Letter to the Editor: Subminimum Wage for Disabled Workers Must Go!

Blind workers protested the subminimum wage at Goodwill Industries. Photo: Jim West / jimwestphoto.com

Note: The U.S. Department of Labor authorizes certain employers to pay people with disabilities a fraction of the minimum wage in what are called “sheltered workshops.” At last report there were 1,769 of these employers and 124,066 people getting the subminimum wage. Some workers are paid just a few cents an hour.

A bill introduced in Congress this spring called the Transformation to Competitive Employment Act would phase out the subminimum wage for people with disabilities over the next six years. A similar plan is included in another proposed bill, the Raise the Wage Act, which would increase the federal minimum wage to $15. -Editor

When you read the words “sheltered workshop,” what goes through your mind? What the hell am I being sheltered from?

Well, no matter where the nonsensical ideology came from, people with disabilities have been forced to put up with this exploitation for way too long. The subminimum wage is designed to keep us living in poverty. Is it because we’re not considered to be as “normal” or “fast” or “good” as non-disabled people?

When I first toiled in one of these hellholes in 1980, I was verbally abused, yelled at a lot by management with no apologies whatsoever. The work was boring and dead-end.

Then when I returned to the Twin Cities area, I started in a county program with no pay. It was hooked up into “vocational rehabilitation,” which is the biggest joke for me so far. It never gave me what I was after—real work that would get me anywhere, especially something I enjoyed doing, that was well-paying and, most importantly, union!



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I worked for a subminimum wage at St. Paul Goodwill, where one day a manager rudely told me, “You know you’re a schizophrenic,” and then at a Goodwill shop. One day I saw a $20 far from the register. I shoved it in my pocket and got fired. The pay was so low that I didn’t care.

My next dead-end sheltered workshop was Midwest Special Services. I hated it with a passion. Sometimes I was taken to do wash-bucket jobs at “normal” places—as if this was sup- posed to make me feel better, when I was still getting paid the same low wage.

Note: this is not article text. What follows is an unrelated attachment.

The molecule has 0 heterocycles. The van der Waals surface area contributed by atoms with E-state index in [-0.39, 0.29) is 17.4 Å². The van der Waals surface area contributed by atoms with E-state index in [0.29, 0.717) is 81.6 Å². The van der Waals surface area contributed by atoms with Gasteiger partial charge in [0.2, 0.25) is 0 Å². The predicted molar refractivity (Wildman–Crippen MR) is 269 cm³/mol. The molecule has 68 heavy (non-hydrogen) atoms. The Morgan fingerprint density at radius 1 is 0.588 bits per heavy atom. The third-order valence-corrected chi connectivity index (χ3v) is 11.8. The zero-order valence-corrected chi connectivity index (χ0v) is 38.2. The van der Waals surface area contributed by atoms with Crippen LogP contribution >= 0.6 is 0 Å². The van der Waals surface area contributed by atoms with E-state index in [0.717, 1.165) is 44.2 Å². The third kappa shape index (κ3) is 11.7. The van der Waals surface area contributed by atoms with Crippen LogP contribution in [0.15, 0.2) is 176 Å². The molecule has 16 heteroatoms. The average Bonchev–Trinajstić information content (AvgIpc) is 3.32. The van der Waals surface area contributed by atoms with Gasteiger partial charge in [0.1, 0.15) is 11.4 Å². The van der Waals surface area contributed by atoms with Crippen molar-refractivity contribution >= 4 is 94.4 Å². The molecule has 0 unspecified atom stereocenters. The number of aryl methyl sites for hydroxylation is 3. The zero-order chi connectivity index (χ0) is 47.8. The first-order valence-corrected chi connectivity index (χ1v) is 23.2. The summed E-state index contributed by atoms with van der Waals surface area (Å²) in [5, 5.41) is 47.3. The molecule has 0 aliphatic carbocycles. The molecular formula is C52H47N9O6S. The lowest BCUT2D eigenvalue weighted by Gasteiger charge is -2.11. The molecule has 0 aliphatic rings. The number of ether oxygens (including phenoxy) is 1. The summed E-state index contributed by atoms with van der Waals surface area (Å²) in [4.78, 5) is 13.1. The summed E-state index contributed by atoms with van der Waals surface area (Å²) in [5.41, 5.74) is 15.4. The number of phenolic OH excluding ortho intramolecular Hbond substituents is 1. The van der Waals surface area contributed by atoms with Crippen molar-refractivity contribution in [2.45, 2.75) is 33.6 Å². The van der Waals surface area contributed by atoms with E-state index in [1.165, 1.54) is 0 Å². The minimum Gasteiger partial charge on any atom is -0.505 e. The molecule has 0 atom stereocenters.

The next one, Opportunity Partners, claimed to be a “work training program.” Some people who “worked faster” were paid the minimum wage, while the rest of us got less—that’s one way of dividing us. The bus service going over there was a night-and-day-mare. I was always the only radical in there, as well as the only Jew, feminist, you name it.

Vermont and a few other states have put an end to sheltered workshops. But in Minnesota we still have some left. A supposedly progressive disability community paper called Access Press even runs ads for them, which is pathetic. Here’s to closing down these hellholes!

Beth Blick
Stillwater, MN

Send letters to the editor to editors[at]labornotes[dot]org.


Helen Ramirez-Odell | 07/05/19

While many disabled persons deserve and should get at least minimum wage, this is not appropriate for all and would mean the end of some very needed sheltered workshops.My brother has an IQ of 16 and as an adult functions at the level of a two to five year old depending on what he is doing. He loves going to workshop but it takes two workers to try to keep him on task to do a little work. Some of the profoundly developmentally disabled individuals have a better quality of life by participating in workshop but not all workers should get minimal wage if they are extremely limited in what they are able to do. I would hate to see sheltered workshops for the profoundly developmentally disabled persons close because of this well-meaning law that fails to take into account the full range of disabilities.